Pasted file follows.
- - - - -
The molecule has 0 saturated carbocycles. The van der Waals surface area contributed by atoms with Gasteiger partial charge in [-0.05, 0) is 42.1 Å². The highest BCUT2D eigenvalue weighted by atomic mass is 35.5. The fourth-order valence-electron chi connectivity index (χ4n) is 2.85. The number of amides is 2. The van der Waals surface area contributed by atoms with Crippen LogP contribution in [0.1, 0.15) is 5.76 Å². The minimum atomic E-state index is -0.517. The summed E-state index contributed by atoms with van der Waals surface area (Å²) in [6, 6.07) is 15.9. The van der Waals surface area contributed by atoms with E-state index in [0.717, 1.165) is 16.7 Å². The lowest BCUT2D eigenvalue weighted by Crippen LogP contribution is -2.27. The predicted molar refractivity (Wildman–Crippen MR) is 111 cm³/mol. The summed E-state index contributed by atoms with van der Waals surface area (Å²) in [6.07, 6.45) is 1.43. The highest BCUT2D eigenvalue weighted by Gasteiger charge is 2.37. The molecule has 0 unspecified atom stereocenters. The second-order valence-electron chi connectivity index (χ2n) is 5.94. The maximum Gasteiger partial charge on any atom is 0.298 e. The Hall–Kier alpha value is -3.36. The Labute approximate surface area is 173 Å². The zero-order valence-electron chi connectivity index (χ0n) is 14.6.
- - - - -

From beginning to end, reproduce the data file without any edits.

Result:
The molecule has 0 saturated carbocycles. The van der Waals surface area contributed by atoms with Gasteiger partial charge in [-0.05, 0) is 42.1 Å². The highest BCUT2D eigenvalue weighted by atomic mass is 35.5. The fourth-order valence-electron chi connectivity index (χ4n) is 2.85. The number of amides is 2. The van der Waals surface area contributed by atoms with Crippen LogP contribution in [0.1, 0.15) is 5.76 Å². The minimum atomic E-state index is -0.517. The summed E-state index contributed by atoms with van der Waals surface area (Å²) in [6, 6.07) is 15.9. The van der Waals surface area contributed by atoms with E-state index in [0.717, 1.165) is 16.7 Å². The lowest BCUT2D eigenvalue weighted by Crippen LogP contribution is -2.27. The predicted molar refractivity (Wildman–Crippen MR) is 111 cm³/mol. The summed E-state index contributed by atoms with van der Waals surface area (Å²) in [6.07, 6.45) is 1.43. The highest BCUT2D eigenvalue weighted by Gasteiger charge is 2.37. The molecule has 0 unspecified atom stereocenters. The second-order valence-electron chi connectivity index (χ2n) is 5.94. The maximum Gasteiger partial charge on any atom is 0.298 e. The Hall–Kier alpha value is -3.36. The Labute approximate surface area is 173 Å². The zero-order valence-electron chi connectivity index (χ0n) is 14.6.